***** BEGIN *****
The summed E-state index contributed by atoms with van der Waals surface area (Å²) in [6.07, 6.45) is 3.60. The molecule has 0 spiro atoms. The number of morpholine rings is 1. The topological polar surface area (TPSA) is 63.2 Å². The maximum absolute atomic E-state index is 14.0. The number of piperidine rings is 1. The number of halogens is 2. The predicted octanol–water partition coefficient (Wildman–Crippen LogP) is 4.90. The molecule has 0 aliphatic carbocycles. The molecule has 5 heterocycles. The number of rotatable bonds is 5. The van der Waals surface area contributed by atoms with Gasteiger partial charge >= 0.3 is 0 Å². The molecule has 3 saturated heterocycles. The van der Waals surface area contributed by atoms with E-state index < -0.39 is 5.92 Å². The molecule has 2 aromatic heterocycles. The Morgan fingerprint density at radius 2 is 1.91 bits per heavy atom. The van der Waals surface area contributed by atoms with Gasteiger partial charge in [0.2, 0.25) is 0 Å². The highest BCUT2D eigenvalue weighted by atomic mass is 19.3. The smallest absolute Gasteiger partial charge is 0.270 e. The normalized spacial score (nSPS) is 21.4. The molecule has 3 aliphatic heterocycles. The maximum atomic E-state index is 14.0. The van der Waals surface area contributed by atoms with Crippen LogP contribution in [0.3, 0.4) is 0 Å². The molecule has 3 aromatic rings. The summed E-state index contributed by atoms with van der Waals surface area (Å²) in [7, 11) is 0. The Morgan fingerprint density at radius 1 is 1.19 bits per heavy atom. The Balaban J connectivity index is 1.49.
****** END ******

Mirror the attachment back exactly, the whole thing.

The summed E-state index contributed by atoms with van der Waals surface area (Å²) in [6.07, 6.45) is 3.60. The molecule has 0 spiro atoms. The number of morpholine rings is 1. The topological polar surface area (TPSA) is 63.2 Å². The maximum absolute atomic E-state index is 14.0. The number of piperidine rings is 1. The number of halogens is 2. The predicted octanol–water partition coefficient (Wildman–Crippen LogP) is 4.90. The molecule has 0 aliphatic carbocycles. The molecule has 5 heterocycles. The number of rotatable bonds is 5. The van der Waals surface area contributed by atoms with Gasteiger partial charge >= 0.3 is 0 Å². The molecule has 3 saturated heterocycles. The van der Waals surface area contributed by atoms with E-state index < -0.39 is 5.92 Å². The molecule has 2 aromatic heterocycles. The Morgan fingerprint density at radius 2 is 1.91 bits per heavy atom. The van der Waals surface area contributed by atoms with Gasteiger partial charge in [0.2, 0.25) is 0 Å². The highest BCUT2D eigenvalue weighted by atomic mass is 19.3. The smallest absolute Gasteiger partial charge is 0.270 e. The normalized spacial score (nSPS) is 21.4. The molecule has 3 aliphatic heterocycles. The maximum atomic E-state index is 14.0. The van der Waals surface area contributed by atoms with Crippen LogP contribution in [0.3, 0.4) is 0 Å². The molecule has 3 aromatic rings. The summed E-state index contributed by atoms with van der Waals surface area (Å²) in [7, 11) is 0. The Morgan fingerprint density at radius 1 is 1.19 bits per heavy atom. The Balaban J connectivity index is 1.49.